I never really was a webinar person until the pandemic hit. Then it was like a whole new world opened up! I started signing up for them like crazy because I knew a lot of them would send a replay afterwards. I had them piling up in my inbox and I finally found some I wanted to keep and some I wanted to unsubscribe from. Some of my favorites are in the Saddleback Educational Publishing free webinar series, but whatever your content-area or interest, there are tons out there! EducationWeek, ASCD.org, Savvas, and Pearson are all great places to start.

While becoming a webinar junkie has taught me a lot, chilling out and watching Netflix is just as important. If you know you might go overboard on the webinars, make a goal for one a week, and the rest is you time to chill out and discover other programs or books that you may have been interested in but always get put on  the backburner during the school year.

Learning Now and Planning for Next Year

Share your knowledge

There are lots of teachers out there sharing what they know and learning from others. This article from We Are Teachers gives you the top 25 on Instagram if you need help getting started, or check out this list of 7 Diverse Teacher Leaders on Instagram Who Inspire and Motivate Us. I think the best decision I made for my teaching practice was making my own. I thought I was doing it to share what I knew, but boy did I start learning so much and making such great connections with educators across the globe!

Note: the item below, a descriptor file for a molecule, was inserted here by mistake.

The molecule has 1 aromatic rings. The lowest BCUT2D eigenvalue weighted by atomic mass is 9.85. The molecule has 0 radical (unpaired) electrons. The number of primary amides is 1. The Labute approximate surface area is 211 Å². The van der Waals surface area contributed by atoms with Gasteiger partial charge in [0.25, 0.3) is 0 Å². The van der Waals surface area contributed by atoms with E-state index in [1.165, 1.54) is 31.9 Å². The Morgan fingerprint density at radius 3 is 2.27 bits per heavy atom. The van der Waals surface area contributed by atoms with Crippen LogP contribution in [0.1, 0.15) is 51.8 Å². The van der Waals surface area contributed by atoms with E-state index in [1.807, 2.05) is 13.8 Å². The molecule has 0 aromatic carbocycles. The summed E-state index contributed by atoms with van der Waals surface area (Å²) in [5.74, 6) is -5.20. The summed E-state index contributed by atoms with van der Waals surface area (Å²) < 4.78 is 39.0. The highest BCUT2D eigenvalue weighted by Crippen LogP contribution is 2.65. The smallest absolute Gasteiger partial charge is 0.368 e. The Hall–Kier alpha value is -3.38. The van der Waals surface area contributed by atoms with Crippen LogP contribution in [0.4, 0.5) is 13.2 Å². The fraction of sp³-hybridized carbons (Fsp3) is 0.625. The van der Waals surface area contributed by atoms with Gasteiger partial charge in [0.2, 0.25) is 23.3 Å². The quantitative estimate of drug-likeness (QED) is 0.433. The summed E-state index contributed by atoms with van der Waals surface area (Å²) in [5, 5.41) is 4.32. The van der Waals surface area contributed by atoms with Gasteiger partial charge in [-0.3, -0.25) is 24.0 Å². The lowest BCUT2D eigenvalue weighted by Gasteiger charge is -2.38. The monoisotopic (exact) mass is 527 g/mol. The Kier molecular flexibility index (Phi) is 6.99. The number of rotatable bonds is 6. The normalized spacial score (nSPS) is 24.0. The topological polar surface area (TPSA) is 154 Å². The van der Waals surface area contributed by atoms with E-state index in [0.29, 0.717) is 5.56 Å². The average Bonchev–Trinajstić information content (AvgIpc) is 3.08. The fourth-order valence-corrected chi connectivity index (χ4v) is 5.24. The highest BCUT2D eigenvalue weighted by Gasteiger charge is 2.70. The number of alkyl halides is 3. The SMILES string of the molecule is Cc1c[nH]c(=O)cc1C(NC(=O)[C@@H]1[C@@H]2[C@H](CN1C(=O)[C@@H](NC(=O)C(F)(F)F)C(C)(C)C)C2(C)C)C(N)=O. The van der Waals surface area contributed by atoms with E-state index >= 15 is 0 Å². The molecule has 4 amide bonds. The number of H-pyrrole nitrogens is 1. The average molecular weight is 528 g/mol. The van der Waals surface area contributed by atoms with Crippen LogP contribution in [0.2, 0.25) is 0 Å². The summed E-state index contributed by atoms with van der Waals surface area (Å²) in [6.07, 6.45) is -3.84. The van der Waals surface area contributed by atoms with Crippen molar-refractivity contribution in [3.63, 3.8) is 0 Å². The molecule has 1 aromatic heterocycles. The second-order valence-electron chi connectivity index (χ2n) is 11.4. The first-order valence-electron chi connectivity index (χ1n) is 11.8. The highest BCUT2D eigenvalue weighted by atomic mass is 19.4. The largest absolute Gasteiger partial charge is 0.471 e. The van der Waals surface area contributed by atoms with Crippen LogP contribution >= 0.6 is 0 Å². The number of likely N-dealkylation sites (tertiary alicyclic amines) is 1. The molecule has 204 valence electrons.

So while you are relaxing and scrolling this summer on the beach or at a campground, add in some teachers to the mix to enhance your teaching practice. And if you want to really start growing, put yourself out there and share some of your own stuff! Share for others or share for feedback; either way, you are opening yourself up to opportunities and people that you never would have before.

7 Diverse Teacher Leaders on Instragram

Keep glowing, keep growing! 

Keep growing

Do what makes you glow and you will surely grow! If you know that you need more time for yourself doing things you wouldn’t normally do in the school year, like reading more fiction or listening to a silly podcast, do that! If you know that you want to learn more about a specific strategy or topic, do that! You know what you need to be the best educator you can be, and that might be more rest or more development to grow.

The key is to try to plan your ideas so that the summer doesn’t get away from you and you regret not having enough time for what you wanted. So if you need to have a summer planner to jot down your webinar for the week or your book of the month, go ahead and schedule it now. If you need to schedule your massages, epsom salt baths, or acupuncture sessions, jot those down too.

Monthly Planner

We all know that you love to read and continue growing, but if you want some ideas for your students on how to keep reading going over the summer break, check out this ReadTheory post to get a headstart!

However you choose to do it, being intentional will help you make the most out of the summer. Rest up! You deserve it.

Susan Patterson, ReadTheory Writer
Written by Susan Patterson, ReadTheory Writer